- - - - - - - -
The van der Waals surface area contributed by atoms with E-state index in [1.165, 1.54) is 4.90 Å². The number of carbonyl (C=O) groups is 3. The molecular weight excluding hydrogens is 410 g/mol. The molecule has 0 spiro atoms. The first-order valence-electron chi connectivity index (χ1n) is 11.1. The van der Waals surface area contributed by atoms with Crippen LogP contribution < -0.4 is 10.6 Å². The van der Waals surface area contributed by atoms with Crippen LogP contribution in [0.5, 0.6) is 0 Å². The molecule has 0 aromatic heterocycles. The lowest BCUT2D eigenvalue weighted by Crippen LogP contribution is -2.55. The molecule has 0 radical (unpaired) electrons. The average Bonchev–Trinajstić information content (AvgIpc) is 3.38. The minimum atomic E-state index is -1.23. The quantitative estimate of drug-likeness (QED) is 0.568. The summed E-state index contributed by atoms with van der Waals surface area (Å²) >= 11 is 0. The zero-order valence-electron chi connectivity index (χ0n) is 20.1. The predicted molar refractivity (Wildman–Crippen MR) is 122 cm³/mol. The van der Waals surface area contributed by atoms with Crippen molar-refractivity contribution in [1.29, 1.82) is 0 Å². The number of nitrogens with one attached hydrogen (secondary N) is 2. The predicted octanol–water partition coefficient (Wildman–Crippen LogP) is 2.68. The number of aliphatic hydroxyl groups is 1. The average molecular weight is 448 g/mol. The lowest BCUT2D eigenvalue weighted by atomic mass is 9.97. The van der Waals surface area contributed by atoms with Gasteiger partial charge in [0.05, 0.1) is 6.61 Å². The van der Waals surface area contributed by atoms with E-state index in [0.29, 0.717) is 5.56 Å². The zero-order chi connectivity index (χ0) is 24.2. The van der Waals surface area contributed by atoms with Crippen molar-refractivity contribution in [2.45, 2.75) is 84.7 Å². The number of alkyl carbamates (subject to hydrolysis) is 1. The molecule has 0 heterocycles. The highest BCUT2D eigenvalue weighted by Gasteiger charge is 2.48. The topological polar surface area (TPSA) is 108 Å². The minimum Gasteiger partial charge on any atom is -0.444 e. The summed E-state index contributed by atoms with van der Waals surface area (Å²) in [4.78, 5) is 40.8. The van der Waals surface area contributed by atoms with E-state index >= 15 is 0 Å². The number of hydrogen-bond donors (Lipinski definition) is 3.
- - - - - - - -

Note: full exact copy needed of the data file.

The van der Waals surface area contributed by atoms with E-state index in [1.165, 1.54) is 4.90 Å². The number of carbonyl (C=O) groups is 3. The molecular weight excluding hydrogens is 410 g/mol. The molecule has 0 spiro atoms. The first-order valence-electron chi connectivity index (χ1n) is 11.1. The van der Waals surface area contributed by atoms with Crippen LogP contribution < -0.4 is 10.6 Å². The van der Waals surface area contributed by atoms with Crippen LogP contribution in [0.5, 0.6) is 0 Å². The molecule has 0 aromatic heterocycles. The lowest BCUT2D eigenvalue weighted by Crippen LogP contribution is -2.55. The molecule has 0 radical (unpaired) electrons. The average Bonchev–Trinajstić information content (AvgIpc) is 3.38. The minimum atomic E-state index is -1.23. The quantitative estimate of drug-likeness (QED) is 0.568. The summed E-state index contributed by atoms with van der Waals surface area (Å²) >= 11 is 0. The zero-order valence-electron chi connectivity index (χ0n) is 20.1. The predicted molar refractivity (Wildman–Crippen MR) is 122 cm³/mol. The van der Waals surface area contributed by atoms with Crippen molar-refractivity contribution in [1.29, 1.82) is 0 Å². The number of nitrogens with one attached hydrogen (secondary N) is 2. The predicted octanol–water partition coefficient (Wildman–Crippen LogP) is 2.68. The number of aliphatic hydroxyl groups is 1. The average molecular weight is 448 g/mol. The lowest BCUT2D eigenvalue weighted by atomic mass is 9.97. The van der Waals surface area contributed by atoms with Gasteiger partial charge in [0.05, 0.1) is 6.61 Å². The van der Waals surface area contributed by atoms with E-state index in [0.29, 0.717) is 5.56 Å². The zero-order chi connectivity index (χ0) is 24.2. The van der Waals surface area contributed by atoms with Crippen molar-refractivity contribution in [2.45, 2.75) is 84.7 Å². The number of alkyl carbamates (subject to hydrolysis) is 1. The molecule has 0 heterocycles. The highest BCUT2D eigenvalue weighted by Gasteiger charge is 2.48. The topological polar surface area (TPSA) is 108 Å². The minimum Gasteiger partial charge on any atom is -0.444 e. The summed E-state index contributed by atoms with van der Waals surface area (Å²) in [4.78, 5) is 40.8. The van der Waals surface area contributed by atoms with E-state index >= 15 is 0 Å². The number of hydrogen-bond donors (Lipinski definition) is 3.